By: Tomi Simmons
October 11, 2018, marks the 30’th anniversary of National Coming Out Day for the LGBTQ community. In the 1980’s the day first came about in order to show activism and visibility in communities of homophobia. It was created at the second Lesbian and Gay Rights March on Washington by activists Robert Eichberg and Jean O’ Leary. Eichberg had workshops in Los Angeles where he wanted to influence young people to live open lifestyles. Being a psychologist, he did studies on “coming out,” and eventually found that the more people were open about their sexuality, the more family and friends were accepting.
Coming Out about sexuality can be intimidating because one worries about people’s reactions and if they will keep mutual respectful relationships with loved ones. However, it is important to remember as members and allies of the LGBTQ community, to support those who are afraid to come out and those who are living open lifestyles. One is not more validated than the other by any means.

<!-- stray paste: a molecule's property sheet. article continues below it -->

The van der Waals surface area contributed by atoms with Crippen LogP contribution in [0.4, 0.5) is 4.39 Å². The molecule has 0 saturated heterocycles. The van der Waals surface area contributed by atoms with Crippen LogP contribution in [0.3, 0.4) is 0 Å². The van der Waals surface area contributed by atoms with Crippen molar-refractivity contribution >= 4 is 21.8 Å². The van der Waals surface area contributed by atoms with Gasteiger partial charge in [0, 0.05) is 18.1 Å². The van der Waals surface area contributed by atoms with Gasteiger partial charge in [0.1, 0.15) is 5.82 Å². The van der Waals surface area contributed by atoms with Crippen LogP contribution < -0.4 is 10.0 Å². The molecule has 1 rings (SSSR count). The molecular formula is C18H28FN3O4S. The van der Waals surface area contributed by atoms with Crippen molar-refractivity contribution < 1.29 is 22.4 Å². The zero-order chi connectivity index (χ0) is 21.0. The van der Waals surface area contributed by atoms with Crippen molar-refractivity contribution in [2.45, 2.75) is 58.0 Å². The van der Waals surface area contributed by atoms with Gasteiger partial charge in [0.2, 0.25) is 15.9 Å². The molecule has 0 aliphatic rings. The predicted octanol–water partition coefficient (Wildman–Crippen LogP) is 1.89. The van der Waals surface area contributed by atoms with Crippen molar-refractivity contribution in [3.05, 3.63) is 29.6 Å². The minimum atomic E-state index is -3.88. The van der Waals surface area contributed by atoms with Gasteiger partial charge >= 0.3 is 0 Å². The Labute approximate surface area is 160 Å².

There have been great strides towards the equality of LGBTQ people. As same-sex marriage is legal in all fifty states and accepting and normalizing LGBTQ people has become almost expected.
Though there has been massive progress, hate is still sometimes in the shadows. There are members of the LGBTQ community who do not feel worthy and that they have to hide who they are; because of shame, violence, abuse, and bigotry. In addition, religious tactics are often used to deter those who want to come out.
“LGBTQ Coming Out Day” is a time for those in the LGBTQ community to feel accepted. It is a time for people to embrace who they are and to be unapologetic about it. In the future, National Coming Out Day will hopefully no longer exist because all sexualities will be normalized.